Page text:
“I did not set out to organize the event, but that’s how it happened,” said Knoop. “For several years, I’ve been organizing events and competing at the same time. Last year in Spain, I was the sport organizer and an X Games competitor. Our goal is to keep it legitimate, fair, and the standard high.”
Leticia Bufoni is an example of an X Games competitor who splashed onto the world stage because of the Alliance’s suggestion. Knoop explained that a Brazilian member of the Alliance forwarded video of Bufoni, who at the time could not speak English. Today, she resides in Southern California, has made the podium in every X Games Women’s Skateboard Street competition since 2010, and recently signed an endorsement deal with Nike SB.
“I never thought Nike would have girls on their team,” said Bufoni, who is the first-female skater to join Nike SB. “I am lucky to be in the position to be a role model. I hope other girls start skating more.”
Reportedly, action sports accounts for 2% of the $20.8 billion Nike Brand revenue. Nike is an example of a mainstream company realizing the potential in the female skater. Bufoni’s unprecedented contract adds an additional platform and exposure to women’s skateboarding. Plus, the world’s leading innovator in athletic footwear, apparel, and equipment will be able to reach an audience that might not necessarily know about women’s skateboarding.
“It has put a crack in the door, and it is going to swing open after this,” Knoop said regarding Nike SB’s announcement. “It is very rare for women to make a living by skateboarding. When I was first coming up it was different, we had paying sponsors. We were living off of skateboarding for several years. The economy was different. Now, it is tough.”
If you ask industry insiders about the future of women’s skateboarding, they will tell you that interest levels have shot up. It is the fastest growing demographic in action sports, and younger girls are starting to skate.
Meet Alana Smith, a 14-year-old phenom whose interest in skateboarding began when she was 6-years-old while watching the X Games on television. By the tender age of 7 ½-years-old, she finally convinced her parents to buy her a skateboard. By 12-years-old, Smith was the first female to land a McTwist in competition and the youngest medalist in X Games history.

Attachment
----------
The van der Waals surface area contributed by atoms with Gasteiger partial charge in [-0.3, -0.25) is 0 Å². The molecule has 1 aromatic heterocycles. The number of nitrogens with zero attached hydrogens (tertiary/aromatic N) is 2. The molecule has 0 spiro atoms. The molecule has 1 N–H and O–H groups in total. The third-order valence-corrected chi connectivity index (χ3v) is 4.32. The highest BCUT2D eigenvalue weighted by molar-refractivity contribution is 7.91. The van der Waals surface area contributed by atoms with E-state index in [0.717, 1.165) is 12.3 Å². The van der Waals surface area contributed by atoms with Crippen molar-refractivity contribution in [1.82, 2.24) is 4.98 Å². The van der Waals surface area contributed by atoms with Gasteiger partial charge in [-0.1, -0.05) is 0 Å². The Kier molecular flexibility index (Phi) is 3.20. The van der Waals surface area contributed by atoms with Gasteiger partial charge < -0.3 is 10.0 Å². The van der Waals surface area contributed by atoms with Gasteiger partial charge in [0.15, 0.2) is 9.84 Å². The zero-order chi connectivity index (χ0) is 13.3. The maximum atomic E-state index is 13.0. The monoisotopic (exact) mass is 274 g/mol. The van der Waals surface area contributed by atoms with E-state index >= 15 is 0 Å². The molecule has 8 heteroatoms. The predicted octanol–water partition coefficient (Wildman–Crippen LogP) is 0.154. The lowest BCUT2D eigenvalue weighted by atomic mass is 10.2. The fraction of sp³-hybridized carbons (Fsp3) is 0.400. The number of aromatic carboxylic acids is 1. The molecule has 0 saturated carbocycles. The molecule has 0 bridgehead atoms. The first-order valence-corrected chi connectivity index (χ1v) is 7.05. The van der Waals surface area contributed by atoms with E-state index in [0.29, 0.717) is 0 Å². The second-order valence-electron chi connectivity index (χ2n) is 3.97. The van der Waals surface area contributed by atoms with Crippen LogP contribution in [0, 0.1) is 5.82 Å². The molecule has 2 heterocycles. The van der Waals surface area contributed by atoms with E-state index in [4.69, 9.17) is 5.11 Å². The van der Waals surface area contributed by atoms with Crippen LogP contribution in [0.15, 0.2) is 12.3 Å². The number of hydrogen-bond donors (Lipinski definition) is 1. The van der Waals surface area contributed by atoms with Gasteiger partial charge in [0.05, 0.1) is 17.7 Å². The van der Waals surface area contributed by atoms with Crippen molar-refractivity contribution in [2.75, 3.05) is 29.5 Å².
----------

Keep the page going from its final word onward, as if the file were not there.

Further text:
As a member of team hoopla, she is not only talented, but wise beyond her years. Smith skates with confidence and grace, but is not naïve to the reality that a division exists between male and female riders.
“We are working our way up with the guys, to have the same respect that they do,” Smith said. “When people see girls skating, they don’t see us as skaters. They don’t think we take it seriously and are willing to go all out. But we are right underneath them working super hard to be where they are at.”
What’s next for women’s skateboarding?
There is a call for the return of the Women’s Vert competition to the X Games lineup, it last appeared in 2010. However, Knoop believes that the focus should be on Park.
“There are skateparks everywhere now; all over the country, and all over the world,” Knoop said. “It is accessible and we are seeing a lot more participation. That is where it is going from Vert. It is aesthetically pleasing; the girls look great in it, and there are more of them.”
In the end, as with any sport, ratings and fan interest will ultimately factor into the decision making process.
As for Whitehead, Knoop, Bufoni, and Smith, collectively they are three generations of women’s skateboarding who are pushing for the day when women are showcased in the same light as men and receive the same recognition.